Jones Ford hasn’t moved from the corner of Rivers Avenue and Remount Road since 1967, yet employees and customers would be hard pressed to recognize the property’s new look.
“The only Jones location is right here where you are right now,” David Walters, president, said at an Oct. 13 ribbon cutting, flanked by portraits of dealership patriarchs J. Robertson Paul and Cadwallader “Quaddy” Jones. Walters officially unveiled the brand new Jones Ford showroom and revamped vehicle service center.
“It’s wonderful,” said Lucy Jones, the founder’s widow.
The understated ceremony capped a wave of improvements in the past few years. Jones Ford this week introduced the final of four new buildings on its grounds at 5757 Rivers Ave., a modernistic 21,900-square-foot showroom and service operation facing the highway.
The glass-enclosed building also houses sales offices, a parts department and customer service wing as well as adminstrative offices, conference rooms and a break area upstairs.
Three operations that opened in December are also part of the multi-acre complex.
They include a 400-foot-long building alongside Interstate 26 that houses a truck service shop, 18-bay collision center and three paint booths. The 34,000-square-foot operation is the only Ford place in metro Charleston that can work on aluminum bodies such as the best-selling F-150 pickup.
An eight-bay 5,434-square-foot Ford Quick Lane location deals with in-and-out tune-ups and repairs. And a new 902-square-foot detailing center also sets aside space where vehicles are photographed for Internet marketing.
In January, crews tore down the existing showroom, which opened in 1967.
Jones Ford’s employees kept on the job as construction crews steered 300-ton cranes to lift gigantic 80,000-pound panels, fitted fastenings and bolts and gussied up interiors all around them.
“We had to move around mess and confusion,” Walters told family, guests and employees at the grand opening.
Parts staff powered through a freezing cold winter without heat and 100 degree summer temperatures with no air conditioning, he said.
The new showroom and service facility is Jones Ford’s crowning achievement, replacing an aged structure with a two-story architectural wonder illuminated at night and crafted from state-of-the-art materials.
Walters credited LS3P Architects and Choate Construction with overseeing the multimillion dollar, 17-month project.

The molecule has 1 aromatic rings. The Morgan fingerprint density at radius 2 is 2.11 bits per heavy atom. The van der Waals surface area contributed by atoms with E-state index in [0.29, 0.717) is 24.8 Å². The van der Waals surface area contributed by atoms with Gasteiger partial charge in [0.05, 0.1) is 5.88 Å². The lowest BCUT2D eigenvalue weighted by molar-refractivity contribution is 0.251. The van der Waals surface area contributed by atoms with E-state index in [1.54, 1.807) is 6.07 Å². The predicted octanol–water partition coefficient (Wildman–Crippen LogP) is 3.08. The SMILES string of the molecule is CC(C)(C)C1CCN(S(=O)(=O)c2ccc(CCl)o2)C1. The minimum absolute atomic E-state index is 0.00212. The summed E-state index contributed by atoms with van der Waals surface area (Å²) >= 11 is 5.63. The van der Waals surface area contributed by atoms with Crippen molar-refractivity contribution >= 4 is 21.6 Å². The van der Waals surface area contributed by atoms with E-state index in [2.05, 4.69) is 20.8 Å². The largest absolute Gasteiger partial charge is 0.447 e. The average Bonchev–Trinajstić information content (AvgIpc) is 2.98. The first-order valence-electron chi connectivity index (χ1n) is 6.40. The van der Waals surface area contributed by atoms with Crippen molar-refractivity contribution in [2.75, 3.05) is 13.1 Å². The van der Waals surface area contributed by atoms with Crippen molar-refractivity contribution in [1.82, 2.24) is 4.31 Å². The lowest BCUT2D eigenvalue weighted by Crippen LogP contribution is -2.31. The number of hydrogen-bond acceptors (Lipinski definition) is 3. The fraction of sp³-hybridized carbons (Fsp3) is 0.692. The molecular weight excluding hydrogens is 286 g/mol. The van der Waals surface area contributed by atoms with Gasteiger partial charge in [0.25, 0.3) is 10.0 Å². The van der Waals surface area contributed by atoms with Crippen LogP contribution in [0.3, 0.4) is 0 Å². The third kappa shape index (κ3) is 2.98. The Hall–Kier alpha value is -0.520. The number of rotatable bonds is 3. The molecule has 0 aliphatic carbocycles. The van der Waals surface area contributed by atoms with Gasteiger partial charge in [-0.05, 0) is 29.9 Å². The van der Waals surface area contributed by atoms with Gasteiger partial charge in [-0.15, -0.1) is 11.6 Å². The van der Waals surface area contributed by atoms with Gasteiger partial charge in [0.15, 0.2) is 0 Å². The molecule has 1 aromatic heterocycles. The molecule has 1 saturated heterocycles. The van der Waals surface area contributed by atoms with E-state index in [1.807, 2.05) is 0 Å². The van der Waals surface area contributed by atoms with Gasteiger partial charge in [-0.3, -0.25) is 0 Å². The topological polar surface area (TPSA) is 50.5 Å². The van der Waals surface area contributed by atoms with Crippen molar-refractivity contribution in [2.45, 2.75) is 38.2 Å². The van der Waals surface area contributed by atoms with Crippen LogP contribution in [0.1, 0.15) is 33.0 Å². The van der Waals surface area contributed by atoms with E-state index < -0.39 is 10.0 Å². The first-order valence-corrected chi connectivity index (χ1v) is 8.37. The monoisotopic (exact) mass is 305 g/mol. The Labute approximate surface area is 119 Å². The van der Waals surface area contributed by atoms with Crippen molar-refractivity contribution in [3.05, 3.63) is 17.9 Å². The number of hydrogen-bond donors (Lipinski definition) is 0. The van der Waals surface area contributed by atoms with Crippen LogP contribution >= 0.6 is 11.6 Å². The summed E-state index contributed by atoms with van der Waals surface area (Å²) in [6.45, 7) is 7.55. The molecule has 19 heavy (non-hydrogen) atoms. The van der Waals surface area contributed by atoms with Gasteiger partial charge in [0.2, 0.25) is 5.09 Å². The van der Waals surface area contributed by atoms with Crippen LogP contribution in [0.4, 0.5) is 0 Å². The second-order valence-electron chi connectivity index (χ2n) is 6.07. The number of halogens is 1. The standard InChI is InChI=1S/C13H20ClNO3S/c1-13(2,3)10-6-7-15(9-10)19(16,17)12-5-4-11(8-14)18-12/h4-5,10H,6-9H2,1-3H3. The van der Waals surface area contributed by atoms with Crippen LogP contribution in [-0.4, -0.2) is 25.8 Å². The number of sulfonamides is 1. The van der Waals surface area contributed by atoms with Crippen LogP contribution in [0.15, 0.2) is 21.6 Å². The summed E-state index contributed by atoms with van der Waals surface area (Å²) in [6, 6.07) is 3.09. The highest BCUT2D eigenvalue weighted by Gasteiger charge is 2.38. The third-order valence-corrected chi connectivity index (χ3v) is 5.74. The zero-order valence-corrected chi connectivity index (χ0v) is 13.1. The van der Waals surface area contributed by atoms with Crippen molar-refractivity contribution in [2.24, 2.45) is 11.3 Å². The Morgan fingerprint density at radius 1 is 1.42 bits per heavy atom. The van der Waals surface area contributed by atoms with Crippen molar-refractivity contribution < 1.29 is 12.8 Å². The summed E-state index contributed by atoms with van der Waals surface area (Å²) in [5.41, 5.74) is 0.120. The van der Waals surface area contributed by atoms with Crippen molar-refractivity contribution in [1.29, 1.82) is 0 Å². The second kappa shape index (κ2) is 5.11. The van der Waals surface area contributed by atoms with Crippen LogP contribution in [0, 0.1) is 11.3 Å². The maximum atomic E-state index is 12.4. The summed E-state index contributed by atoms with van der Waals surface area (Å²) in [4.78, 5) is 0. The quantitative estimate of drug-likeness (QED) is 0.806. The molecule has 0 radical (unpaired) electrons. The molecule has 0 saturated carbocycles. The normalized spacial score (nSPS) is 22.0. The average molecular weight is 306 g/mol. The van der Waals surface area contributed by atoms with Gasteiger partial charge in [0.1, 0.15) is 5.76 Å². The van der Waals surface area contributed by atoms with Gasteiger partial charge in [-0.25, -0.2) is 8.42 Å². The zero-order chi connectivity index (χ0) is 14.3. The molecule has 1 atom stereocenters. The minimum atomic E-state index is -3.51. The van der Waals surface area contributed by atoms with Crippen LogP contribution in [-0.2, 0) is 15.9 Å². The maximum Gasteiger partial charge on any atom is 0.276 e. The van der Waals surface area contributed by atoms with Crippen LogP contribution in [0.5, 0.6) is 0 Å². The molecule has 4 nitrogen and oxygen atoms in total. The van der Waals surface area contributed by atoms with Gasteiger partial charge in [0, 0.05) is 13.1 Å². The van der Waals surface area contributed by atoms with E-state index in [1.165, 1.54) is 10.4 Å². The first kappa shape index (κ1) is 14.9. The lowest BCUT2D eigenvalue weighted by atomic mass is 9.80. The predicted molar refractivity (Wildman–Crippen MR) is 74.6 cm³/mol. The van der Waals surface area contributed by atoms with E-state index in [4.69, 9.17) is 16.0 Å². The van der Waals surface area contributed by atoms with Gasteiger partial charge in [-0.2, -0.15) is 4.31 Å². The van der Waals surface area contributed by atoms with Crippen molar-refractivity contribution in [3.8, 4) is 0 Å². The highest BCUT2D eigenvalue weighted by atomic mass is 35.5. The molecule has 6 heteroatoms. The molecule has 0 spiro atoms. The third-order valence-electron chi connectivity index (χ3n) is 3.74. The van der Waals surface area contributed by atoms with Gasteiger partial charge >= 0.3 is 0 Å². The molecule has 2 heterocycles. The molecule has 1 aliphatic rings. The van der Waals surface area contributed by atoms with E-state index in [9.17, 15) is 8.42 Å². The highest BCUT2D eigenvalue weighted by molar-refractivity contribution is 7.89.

The dealership’s 93 employees now work out of a four-building complex totaling 87,904 square feet.
“Our goal is to give our neighbors in North Charleston great service,” Walters said, noting that the company plans to build on 48 years of service with “another 48 years to come.”
The signature showroom, boasting silver-tinted exterior and open interior, stands as “one of the most beautiful buildings in the Carolinas,” said Richard Cooper, vice president.
“We have needed to upgrade for a very long time,” he said.
Various obstacles delayed improvements, including the widening of adjacent I-26.
Paul launched a car dealership downtown in 1918, the first Ford outlet in the Charleston area. His son-in-law Jones would employ assets from the Paul Motor Co. business to set up Jones Ford in North Charleston. Later, Jones’ sons-in-law Walters and Cooper, both graduates of The Citadel, served as managers and now owners of the popular dealership.
David Walters Jr., general sales manager and owner, is heir apparent as president when his father, 70, retires.
“It’s exciting,” Walters Jr. said of the new facility, noting the first meetings with contractors and designers took place three years ago.
The senior Walters said the new Jones Ford is “more accessible” to customers. “We thank them for their patience.”
North Charleston Mayor Keith Summey recalls as a young adult driving by Paul Motor downtown checking out the new Mustangs. “You are officially open,” Summey said, as he cut the ribbon at the remade Jones Ford.
Reach Jim Parker at 937-5542 or email@example.com.